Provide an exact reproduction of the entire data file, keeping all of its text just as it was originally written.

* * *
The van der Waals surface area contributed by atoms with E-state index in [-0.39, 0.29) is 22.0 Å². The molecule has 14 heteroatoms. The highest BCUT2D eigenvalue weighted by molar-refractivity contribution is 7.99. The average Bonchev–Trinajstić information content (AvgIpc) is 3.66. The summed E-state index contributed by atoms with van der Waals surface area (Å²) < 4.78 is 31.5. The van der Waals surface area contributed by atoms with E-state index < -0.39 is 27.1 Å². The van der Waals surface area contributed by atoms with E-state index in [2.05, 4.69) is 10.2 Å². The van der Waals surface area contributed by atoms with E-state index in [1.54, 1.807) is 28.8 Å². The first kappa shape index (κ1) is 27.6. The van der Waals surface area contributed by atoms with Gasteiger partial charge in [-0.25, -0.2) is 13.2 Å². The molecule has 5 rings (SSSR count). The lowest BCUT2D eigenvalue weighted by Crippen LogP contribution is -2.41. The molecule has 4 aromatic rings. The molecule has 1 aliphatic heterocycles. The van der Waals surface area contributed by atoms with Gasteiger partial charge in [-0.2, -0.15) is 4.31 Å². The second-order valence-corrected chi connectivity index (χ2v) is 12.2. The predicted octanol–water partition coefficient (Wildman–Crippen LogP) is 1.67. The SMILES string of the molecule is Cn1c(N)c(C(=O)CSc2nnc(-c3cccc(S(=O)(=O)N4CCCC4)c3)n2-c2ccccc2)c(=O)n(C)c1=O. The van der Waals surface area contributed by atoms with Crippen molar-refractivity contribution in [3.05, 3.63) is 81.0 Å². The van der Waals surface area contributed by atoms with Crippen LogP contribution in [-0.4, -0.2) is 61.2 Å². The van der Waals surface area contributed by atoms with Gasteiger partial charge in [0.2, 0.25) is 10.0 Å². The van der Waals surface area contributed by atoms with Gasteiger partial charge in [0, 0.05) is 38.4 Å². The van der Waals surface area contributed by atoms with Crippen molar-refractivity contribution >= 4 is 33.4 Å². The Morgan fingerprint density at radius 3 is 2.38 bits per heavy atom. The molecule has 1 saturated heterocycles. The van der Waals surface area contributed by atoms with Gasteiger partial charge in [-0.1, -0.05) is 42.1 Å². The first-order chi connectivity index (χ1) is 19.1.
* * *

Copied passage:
The van der Waals surface area contributed by atoms with E-state index in [-0.39, 0.29) is 22.0 Å². The molecule has 14 heteroatoms. The highest BCUT2D eigenvalue weighted by molar-refractivity contribution is 7.99. The average Bonchev–Trinajstić information content (AvgIpc) is 3.66. The summed E-state index contributed by atoms with van der Waals surface area (Å²) < 4.78 is 31.5. The van der Waals surface area contributed by atoms with E-state index < -0.39 is 27.1 Å². The van der Waals surface area contributed by atoms with E-state index in [2.05, 4.69) is 10.2 Å². The van der Waals surface area contributed by atoms with E-state index in [1.54, 1.807) is 28.8 Å². The first kappa shape index (κ1) is 27.6. The van der Waals surface area contributed by atoms with Gasteiger partial charge in [-0.25, -0.2) is 13.2 Å². The molecule has 5 rings (SSSR count). The lowest BCUT2D eigenvalue weighted by Crippen LogP contribution is -2.41. The molecule has 4 aromatic rings. The molecule has 1 aliphatic heterocycles. The van der Waals surface area contributed by atoms with Gasteiger partial charge in [-0.2, -0.15) is 4.31 Å². The second-order valence-corrected chi connectivity index (χ2v) is 12.2. The predicted octanol–water partition coefficient (Wildman–Crippen LogP) is 1.67. The SMILES string of the molecule is Cn1c(N)c(C(=O)CSc2nnc(-c3cccc(S(=O)(=O)N4CCCC4)c3)n2-c2ccccc2)c(=O)n(C)c1=O. The van der Waals surface area contributed by atoms with Crippen molar-refractivity contribution in [3.05, 3.63) is 81.0 Å². The van der Waals surface area contributed by atoms with Crippen LogP contribution in [-0.4, -0.2) is 61.2 Å². The van der Waals surface area contributed by atoms with Gasteiger partial charge in [0.2, 0.25) is 10.0 Å². The van der Waals surface area contributed by atoms with Gasteiger partial charge in [0, 0.05) is 38.4 Å². The van der Waals surface area contributed by atoms with Crippen molar-refractivity contribution >= 4 is 33.4 Å². The Morgan fingerprint density at radius 3 is 2.38 bits per heavy atom. The molecule has 1 saturated heterocycles. The van der Waals surface area contributed by atoms with Gasteiger partial charge in [-0.1, -0.05) is 42.1 Å². The first-order chi connectivity index (χ1) is 19.1.